MURWILLUMBAH Catholics Martin and Christine O’Brien are still not sure what prompted their daughter Elizabeth to break her habit of having a coffee at Nairobi’s Artcaffe in Westgate Mall last weekend.
“We’re just grateful and relieved Elizabeth was having a coffee elsewhere when the attack happened,” Mr O’Brien said.
“I believe it was the Holy Spirit at work,” Mrs O’Brien said.
The O’Brien’s comments came after receiving news from Nairobi following reports terrorists had stormed the shopping mall they knew their daughter visited on September 21.
The terrorists, later identified as Al-Shabaab militants, threw grenades and fired on civilians, killing at least 85, wounding 205 and taking hostages.
Tasmanian man Ross Langdon and his Netherlands-born partner Elif Yavuz, eight months pregnant, were among those killed.
The militant group said the attack was in retaliation for Kenya’s military intervention in Somalia.
The O’Brien’s said last Sunday around 8am the anxiously-awaited email from their daughter saying “all was well” had arrived.
Mr O’Brien, who returned from visiting his daughter, her husband Tim and their three children in Nairobi three weeks ago, said there had been no sense of security problems during his stay.
His daughter’s family, formerly from Brisbane, have been working for the International Livestock Research Institute for the past 13 months and have a three-year contract.
Mr O’Brien didn’t get to visit Westgate Mall, but knew his daughter went there.
“So we were quite concerned when we heard the attack had happened there,” he said.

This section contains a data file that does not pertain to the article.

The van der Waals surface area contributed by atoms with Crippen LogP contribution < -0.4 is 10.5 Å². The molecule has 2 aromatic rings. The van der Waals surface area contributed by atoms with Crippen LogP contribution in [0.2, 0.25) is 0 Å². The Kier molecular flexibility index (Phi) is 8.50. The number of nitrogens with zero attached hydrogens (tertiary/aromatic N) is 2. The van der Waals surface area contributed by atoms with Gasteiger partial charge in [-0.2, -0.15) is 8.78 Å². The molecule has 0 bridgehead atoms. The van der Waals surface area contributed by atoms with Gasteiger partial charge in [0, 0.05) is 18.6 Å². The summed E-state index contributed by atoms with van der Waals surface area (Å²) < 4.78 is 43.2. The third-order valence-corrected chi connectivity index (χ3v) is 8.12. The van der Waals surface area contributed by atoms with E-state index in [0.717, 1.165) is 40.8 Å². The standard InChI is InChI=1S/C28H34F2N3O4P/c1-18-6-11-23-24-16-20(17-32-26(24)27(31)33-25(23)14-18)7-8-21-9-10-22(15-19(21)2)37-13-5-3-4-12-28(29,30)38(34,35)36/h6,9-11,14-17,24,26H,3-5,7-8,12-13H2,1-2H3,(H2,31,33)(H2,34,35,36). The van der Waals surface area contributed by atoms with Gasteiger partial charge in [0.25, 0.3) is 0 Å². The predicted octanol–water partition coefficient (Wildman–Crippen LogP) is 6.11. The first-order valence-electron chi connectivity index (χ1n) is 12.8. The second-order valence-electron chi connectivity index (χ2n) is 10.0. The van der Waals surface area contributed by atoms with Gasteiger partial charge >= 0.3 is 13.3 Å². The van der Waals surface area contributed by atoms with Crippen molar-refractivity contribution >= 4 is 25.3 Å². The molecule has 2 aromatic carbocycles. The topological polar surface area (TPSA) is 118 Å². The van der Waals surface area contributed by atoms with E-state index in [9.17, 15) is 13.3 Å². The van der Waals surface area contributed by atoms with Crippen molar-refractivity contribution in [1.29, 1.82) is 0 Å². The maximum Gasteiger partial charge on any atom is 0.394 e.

When we spoke to her later on Sunday, Elizabeth said she had been going for a coffee at Artcaffe most Mondays and Fridays and had been going to visit on the day of the attack.
“The last two Saturdays, she had also visited Artcaffe.
“Something changed her mind and she went elsewhere for a coffee.
“Actually Elizabeth was having coffee in another shopping centre when she received a phone call from the wife of an ILRI employee asking where she was and if she was all right.
“That was the first Elizabeth had heard of the attack.
“Apparently the attack started at Artcaffe which is at one of the entrances to the shopping mall.”
The O’Brien’s said they were relieved none of their family had been involved but were praying for those who had been caught up in the attack as well as the perpetrators.
Catholic bishops in Kenya called for unity after the terrorist attack.
A statement signed on behalf of the Kenyan Bishops Conference by the Nairobi Catholic Auxiliary Bishop, David Kamau, said the bishops condemned “the unwarranted attacks on the helpless people and residents of Kenya.”
“As a nation we share in the trauma of our brothers and sisters who have lost their close relatives and their loved ones during the Westgate attack,” the statement said.
“We are in solidarity with our brothers and sisters who have been injured in this terrible tragedy and pray that the Almighty God grants them a quick recovery.”
The Bishops thanked Kenyans for their overwhelming response to the tragedy by donating blood and other acts of kindness and solidarity.
The Church has donated food and blood bag kits to the Kenya Red Cross Society, which has been leading the emergency response to the tragedy.
Kenyan president Uhuru Kenyatta said security forces had rescued more than 1000 people from the centre since the attack began.
On September 24, the siege continued with up to a dozen surviving terrorists believed to be holding an unknown number of hostages on the third floor of the four-story Westgate Mall.
Last weekend’s attack is the worst in Nairobi since an al-Qaeda bombing at the US embassy in 1998 killed more than 200 people.